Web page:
locality

A Quote by David Abram on earth, place, location, beings, locality, mind, physiology, interbeing, and senses

The human mind is not some otherworldly essence that comes to house itself inside our physiology. Rather it is instilled and provoked by the sensorial field itself, induced by the tensions and participations between the human body and the animate earth. The invisible shapes of smells, rhythms of cricketsong, and the movement of shadows all, in a sense, provide the subtle body of our thoughts. Our own reflections, we might say, are a part of the play of light and its reflections.

By acknowledging such links between the inner, psychological world and the perceptual terrain that surrounds us, we begin to turn inside-out, loosening the psyche from its confinement within a strictly human sphere, freeing sentience to return to the sensible world that contains us. Intelligence is no longer ours alone but is a property of the earth; we are in it, of it, immersed in its depths. And indeed each terrain, each bioregion, seems to have its own particular intelligence, its unique vernacular of soil and leaf and sky.

Each place its own mind, its own psyche! Oak, Madrone, Douglas fir, red-tailed hawk, serpentine in the sandstone, a certain scale to the topography, drenching rains in the winters, fog off-shore in the summers, salmon surging up the streams – all these together make up a particular state of mind, a place-specific intelligence shared by all the humans that dwell therein, but also by the coyotes yapping in those valleys, by the bobcats and the ferns and the spiders, by all beings who live and make their way in that zone. Each place its own psyche. Each sky its own blue.

David Abram

Source: The Spell of the Sensuous: Perception and Language in a More-Than-Human World (Vintage), Pages: 262

Contributed by: Siona

A Quote by Dean Radin on classic physics, physic, determinism, causality, locality, reality, time, and space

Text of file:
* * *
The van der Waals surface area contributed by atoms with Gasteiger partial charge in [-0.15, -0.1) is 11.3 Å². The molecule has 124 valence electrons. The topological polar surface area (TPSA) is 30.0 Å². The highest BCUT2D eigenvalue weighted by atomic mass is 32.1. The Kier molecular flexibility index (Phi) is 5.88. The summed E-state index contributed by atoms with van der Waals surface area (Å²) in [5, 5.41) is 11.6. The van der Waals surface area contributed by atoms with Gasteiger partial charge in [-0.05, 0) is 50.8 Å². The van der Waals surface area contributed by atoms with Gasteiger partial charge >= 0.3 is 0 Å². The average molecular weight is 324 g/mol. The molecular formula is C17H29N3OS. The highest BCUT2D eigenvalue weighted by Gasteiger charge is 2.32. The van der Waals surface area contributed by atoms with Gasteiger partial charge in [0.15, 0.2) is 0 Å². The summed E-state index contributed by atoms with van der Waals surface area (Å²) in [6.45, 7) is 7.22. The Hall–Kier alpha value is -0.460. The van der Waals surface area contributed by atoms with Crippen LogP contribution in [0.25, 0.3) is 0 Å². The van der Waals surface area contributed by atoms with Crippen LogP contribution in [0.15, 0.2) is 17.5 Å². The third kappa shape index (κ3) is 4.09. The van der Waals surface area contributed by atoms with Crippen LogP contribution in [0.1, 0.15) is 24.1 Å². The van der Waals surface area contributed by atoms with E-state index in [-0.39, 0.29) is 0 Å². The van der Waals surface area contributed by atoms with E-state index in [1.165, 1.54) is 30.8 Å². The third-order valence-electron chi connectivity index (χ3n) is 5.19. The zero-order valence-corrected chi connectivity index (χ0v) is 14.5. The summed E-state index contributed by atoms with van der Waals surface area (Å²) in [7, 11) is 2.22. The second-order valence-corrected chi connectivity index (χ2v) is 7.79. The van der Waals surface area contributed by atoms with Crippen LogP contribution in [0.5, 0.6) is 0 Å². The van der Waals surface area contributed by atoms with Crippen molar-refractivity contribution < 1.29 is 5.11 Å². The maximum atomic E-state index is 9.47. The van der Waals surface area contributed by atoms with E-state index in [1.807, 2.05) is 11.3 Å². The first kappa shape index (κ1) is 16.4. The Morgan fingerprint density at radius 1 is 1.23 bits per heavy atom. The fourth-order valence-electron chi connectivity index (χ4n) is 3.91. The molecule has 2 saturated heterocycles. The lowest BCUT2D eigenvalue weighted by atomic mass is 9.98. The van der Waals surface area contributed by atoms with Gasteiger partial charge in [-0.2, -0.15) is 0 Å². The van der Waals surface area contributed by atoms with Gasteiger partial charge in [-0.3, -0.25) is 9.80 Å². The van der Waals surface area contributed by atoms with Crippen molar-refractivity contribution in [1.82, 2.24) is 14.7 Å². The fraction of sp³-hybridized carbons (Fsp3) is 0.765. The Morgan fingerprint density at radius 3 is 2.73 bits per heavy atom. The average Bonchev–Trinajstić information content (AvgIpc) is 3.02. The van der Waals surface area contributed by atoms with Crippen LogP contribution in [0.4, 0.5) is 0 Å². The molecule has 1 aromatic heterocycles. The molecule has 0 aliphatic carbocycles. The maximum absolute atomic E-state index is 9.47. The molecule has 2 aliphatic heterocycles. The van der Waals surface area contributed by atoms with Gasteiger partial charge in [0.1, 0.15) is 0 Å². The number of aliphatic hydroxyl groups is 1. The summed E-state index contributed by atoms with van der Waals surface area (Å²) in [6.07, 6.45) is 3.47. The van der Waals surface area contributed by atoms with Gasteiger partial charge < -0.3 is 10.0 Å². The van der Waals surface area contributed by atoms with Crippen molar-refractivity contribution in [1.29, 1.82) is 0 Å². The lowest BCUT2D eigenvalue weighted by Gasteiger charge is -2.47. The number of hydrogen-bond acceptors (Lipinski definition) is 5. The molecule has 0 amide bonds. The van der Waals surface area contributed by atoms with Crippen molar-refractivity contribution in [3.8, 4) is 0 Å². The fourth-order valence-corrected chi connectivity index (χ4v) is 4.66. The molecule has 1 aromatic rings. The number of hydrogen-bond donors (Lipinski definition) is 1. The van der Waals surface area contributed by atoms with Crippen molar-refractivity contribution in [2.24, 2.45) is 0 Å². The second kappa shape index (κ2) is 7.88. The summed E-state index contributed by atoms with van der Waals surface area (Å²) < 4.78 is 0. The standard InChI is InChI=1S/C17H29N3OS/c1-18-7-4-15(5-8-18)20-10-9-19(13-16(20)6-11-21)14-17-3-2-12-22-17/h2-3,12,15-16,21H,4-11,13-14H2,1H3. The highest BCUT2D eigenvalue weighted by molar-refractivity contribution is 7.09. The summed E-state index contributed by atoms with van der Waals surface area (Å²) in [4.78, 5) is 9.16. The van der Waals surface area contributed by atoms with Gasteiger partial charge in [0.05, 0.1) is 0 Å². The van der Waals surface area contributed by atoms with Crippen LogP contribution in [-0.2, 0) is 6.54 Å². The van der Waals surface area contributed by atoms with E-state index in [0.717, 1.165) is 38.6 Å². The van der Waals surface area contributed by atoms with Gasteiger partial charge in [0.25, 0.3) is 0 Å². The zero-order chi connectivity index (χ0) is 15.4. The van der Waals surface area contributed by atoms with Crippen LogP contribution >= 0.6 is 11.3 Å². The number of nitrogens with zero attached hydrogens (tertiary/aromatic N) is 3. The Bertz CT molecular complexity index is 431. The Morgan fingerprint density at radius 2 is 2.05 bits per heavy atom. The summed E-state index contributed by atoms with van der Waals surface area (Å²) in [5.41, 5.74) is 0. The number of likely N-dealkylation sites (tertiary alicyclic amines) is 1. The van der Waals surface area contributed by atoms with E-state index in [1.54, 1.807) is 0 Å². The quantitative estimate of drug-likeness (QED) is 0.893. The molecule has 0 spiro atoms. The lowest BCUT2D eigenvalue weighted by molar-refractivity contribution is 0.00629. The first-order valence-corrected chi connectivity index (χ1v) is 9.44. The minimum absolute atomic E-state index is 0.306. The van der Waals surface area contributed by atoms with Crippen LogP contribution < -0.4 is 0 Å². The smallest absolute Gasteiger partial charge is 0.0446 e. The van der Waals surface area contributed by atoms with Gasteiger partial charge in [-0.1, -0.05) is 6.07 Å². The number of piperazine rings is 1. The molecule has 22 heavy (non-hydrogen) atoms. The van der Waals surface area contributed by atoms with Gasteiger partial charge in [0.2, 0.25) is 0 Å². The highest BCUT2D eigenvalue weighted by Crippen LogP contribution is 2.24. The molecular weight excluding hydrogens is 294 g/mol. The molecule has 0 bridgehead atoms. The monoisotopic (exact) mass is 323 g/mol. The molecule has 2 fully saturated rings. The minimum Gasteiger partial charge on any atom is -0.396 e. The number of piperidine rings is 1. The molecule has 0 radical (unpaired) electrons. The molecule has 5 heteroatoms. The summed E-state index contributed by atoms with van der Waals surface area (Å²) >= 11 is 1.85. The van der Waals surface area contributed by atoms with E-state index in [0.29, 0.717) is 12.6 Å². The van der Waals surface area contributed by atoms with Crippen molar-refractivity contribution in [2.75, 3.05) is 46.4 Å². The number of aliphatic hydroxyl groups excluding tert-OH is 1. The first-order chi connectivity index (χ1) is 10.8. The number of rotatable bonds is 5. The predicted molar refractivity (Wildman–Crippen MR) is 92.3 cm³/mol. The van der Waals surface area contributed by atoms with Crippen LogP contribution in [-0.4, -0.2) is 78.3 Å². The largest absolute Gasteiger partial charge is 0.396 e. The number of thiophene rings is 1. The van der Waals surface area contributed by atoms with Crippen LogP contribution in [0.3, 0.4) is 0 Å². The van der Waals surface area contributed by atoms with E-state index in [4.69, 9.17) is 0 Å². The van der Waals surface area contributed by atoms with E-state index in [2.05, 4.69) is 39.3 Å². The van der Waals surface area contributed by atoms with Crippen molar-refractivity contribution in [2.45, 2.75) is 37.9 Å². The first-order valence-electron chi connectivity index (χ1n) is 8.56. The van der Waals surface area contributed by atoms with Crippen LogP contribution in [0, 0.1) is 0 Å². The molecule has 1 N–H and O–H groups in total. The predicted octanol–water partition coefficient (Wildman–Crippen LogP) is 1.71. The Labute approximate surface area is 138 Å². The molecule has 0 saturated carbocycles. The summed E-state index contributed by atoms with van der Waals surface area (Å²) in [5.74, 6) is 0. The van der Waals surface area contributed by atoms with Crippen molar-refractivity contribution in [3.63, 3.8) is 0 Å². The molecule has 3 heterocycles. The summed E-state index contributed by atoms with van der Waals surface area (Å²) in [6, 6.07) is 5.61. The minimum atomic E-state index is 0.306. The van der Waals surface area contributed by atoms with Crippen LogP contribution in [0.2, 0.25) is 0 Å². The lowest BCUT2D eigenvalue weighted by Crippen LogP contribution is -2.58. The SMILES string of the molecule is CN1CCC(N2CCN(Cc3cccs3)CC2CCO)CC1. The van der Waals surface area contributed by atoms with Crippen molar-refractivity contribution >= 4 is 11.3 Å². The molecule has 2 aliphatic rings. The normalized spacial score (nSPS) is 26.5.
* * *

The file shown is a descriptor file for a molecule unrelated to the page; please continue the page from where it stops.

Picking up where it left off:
Classical physics rests upon five basic assumptions about the fabric of reality:  reality, locality, causality, and determinism.  These assumptions were postulated to take place within a framework of an absolute fixed space and time.  It was also taken for granted that the mathematical descriptions of physical processes corresponded to the actual behavior of objective events.

            The assumption of reality refers to the idea that the physical world is objectively real.  That means it exists independently of whether anyone is observing it.  The moon is still there even if you aren’t looking at it.  Locality refers to the idea that the only way that objects can be influenced is through direct contact.  Unmediated action at a distance is prohibited, as this is uncomfortably close to the occult suggestion that invisible spirits can cause things to occur, and the occult concepts are anathema to science.

            Causality assumed that the arrow of time points in one direction, and thus that cause → effect sequences are absolutely fixed.  Continuity assumes that there are no discontinuous jumps in nature or in that the fabric of space and time is “smooth.”  Determinism assumes that, as Einstein once quipped, ‘God does not play dice with the universe,’ meaning that things progress in an orderly, predictable way.  We might not be smart enough or know enough to predict everything, but determinism says that in principle we can predict the future completely if we knew all the starting conditions and causal linkages.

Dean Radin

Source: Entangled Minds: Extrasensory Experiences in a Quantum Reality, Pages: 210

Contributed by: HeyOK

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